SINGAPORE: To know our past is to know where we came from, why we have the kinds of languages, cultures and faiths we share today and, more importantly, learn about how we can draw strength from the examples of our forefathers, as we face the challenges ahead.
That was the connection made by Social and Family Development Minister Desmond Lee, as he mulled over the significance of Singapore’s bicentennial year, in relation to his own personal heritage.
He said he often gets asked a certain question whenever people see him for the first time.
“Some people may think, ‘Are you really Chinese?’ I get that kind of question quite a lot,” he says. “And so, of course, very early on, in my childhood, I would ask these kinds of questions too.”
As it turns out, Mr Lee has Peranakan ancestry, from his mother’s side. “We traced it back to Malacca,” he says. “When I visit my family for weddings and birthdays, we speak the Baba language. And you have to speak it, otherwise you won’t get food! It’s really just part and parcel of the culture.”
Mr Lee also learnt that his paternal grandfather came from the southern Chinese city of Quanzhou in Fujian province. The elder Lee came to Singapore to work as a labourer, and he and his wife had a very large family of 12 children, one of whom, former Cabinet minister Lee Yock Suan, is Mr Desmond Lee’s father.
These roots matter to Mr Lee. He said: “Not everyone is interested in history. But our past, our origins and our roots are certainly important. They give us a sense of the ancestry of our people.
“And so, while history may not be everyone’s cup of tea, we hope that during the Bicentennial year, more people will begin to explore at different levels, that little bit about themselves, that little bit about their forefathers, and that little bit about the Singapore of yesteryear. I think that presents an opportunity for us to add a deeper dimension to our identity.”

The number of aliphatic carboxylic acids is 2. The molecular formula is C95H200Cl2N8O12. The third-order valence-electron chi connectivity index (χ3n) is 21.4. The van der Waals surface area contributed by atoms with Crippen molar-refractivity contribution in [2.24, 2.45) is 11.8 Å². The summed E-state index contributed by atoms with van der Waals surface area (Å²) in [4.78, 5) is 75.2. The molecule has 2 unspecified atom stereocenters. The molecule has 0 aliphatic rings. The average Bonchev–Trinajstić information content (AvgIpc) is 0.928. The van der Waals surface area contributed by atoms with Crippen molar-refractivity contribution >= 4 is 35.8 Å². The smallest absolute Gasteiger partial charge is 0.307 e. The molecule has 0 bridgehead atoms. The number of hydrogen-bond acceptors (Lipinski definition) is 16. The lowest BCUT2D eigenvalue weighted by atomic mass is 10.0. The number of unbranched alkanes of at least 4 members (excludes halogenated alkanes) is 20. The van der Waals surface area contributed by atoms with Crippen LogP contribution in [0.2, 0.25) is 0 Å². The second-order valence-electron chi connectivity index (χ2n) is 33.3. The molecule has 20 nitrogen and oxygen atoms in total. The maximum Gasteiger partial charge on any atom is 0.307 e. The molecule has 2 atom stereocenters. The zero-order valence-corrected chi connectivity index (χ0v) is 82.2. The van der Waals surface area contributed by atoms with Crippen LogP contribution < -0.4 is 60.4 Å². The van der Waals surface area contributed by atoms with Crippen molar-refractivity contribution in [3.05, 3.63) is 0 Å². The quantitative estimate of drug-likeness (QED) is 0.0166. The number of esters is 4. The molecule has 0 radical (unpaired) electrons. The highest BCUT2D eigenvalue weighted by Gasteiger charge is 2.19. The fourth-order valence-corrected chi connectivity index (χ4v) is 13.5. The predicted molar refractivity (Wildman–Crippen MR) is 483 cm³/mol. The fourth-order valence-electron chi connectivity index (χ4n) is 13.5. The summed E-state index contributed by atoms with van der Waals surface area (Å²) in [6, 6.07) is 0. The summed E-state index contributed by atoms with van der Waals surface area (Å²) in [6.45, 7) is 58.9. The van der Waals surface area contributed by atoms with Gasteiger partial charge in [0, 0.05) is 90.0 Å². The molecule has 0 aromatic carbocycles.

2019 not only commemorates the 200th year of Singapore’s founding as a British colonial trading post by Sir Stamford Raffles, but also the 500 years before that when the island - then known as Temasek - was a thriving sea port.
Mr Lee says lessons can be learnt from the past, particularly how the Singapore of old was always open to new concepts and new people putting down their roots.
It wasn’t always smooth-sailing, but this sense of openness to trying new things made Singapore what it is today, says the father of three. “Of course, there were clashes and dark days, but that multiculturalism, that openness to people, to trade and to ideas, stood Singapore of the past in good stead, and I believe that some of these ideas and values will put us in a good position tomorrow.”
Entrepreneurs and founders of small and medium-sized enterprises, or SMEs, can also learn from Singapore’s forefathers, says Mr Lee, and he cites the late Naraina Pillai as an example of an inspiring entrepreneur.
Mr Naraina came to Singapore from Penang in 1819. He spotted an opportunity in the new colony, and established a brick factory, and became the first contractor in Singapore to be involved in the building of homes.
But he also went beyond that, and diversified into the cotton business, selling his goods at a bazaar in Cross Street. His cotton business became the largest and best known in Singapore, but all that came to naught, when a fire razed his enterprise to the ground, leaving him heavily in debt.
It took him five years to pay back his creditors and start from scratch, all over again.
“Mr Naraina never gave up,” says Mr Lee. “He partnered with other people, sought help, and re-established his business. I think this is very inspiring. It may have happened a very long time ago, but he embodied the spirit of entrepreneurship.”
But history comes alive not just through our stories and memories of persevering pioneers - it also takes tangible form in the objects left behind.
Mr Lee received hands-on experience of this, a few years ago, when he took part in an SG50-themed archeological dig at Empress Place, with the staff and students of the Institute of Southeast Asian Studies.
He literally unearthed some rare finds - ceramic pottery, and some parts of a celadon plate - from two metres below the grassy grounds of Victoria Concert Hall.
“I was told that it was one piece of a larger piece that could be traced back to Imperial China,” he says. “To feel and touch what was used back in the 14th century, by these ‘early Singaporeans’ - that for me, was a very special experience. I feel very strongly about archeology, in giving people - especially young people - a direct connection with the past.”
In the months to come, Singaporeans will be able to see other precious artefacts, dug up from another archeological site in Fort Canning.
In conjunction with the bicentennial year, an exhibition space called “Artisan’s Garden” will open at the Fort Canning Centre in June, allowing visitors to view objects that reflect the activities that happened on Fort Canning Hill, between 1300 and 1400.
Visit bicentennial.sg to check out the calendar of events and activities coordinated by the Singapore Bicentennial Office and their partner organisations.
This article was adapted from an interview with Social and Family Development Minister Desmond Lee on 938NOW’s new weekly interview series, “Question Time”, which airs every Friday. To listen to the interview, go to facebook.com/938Now/ or download the MeRadio app.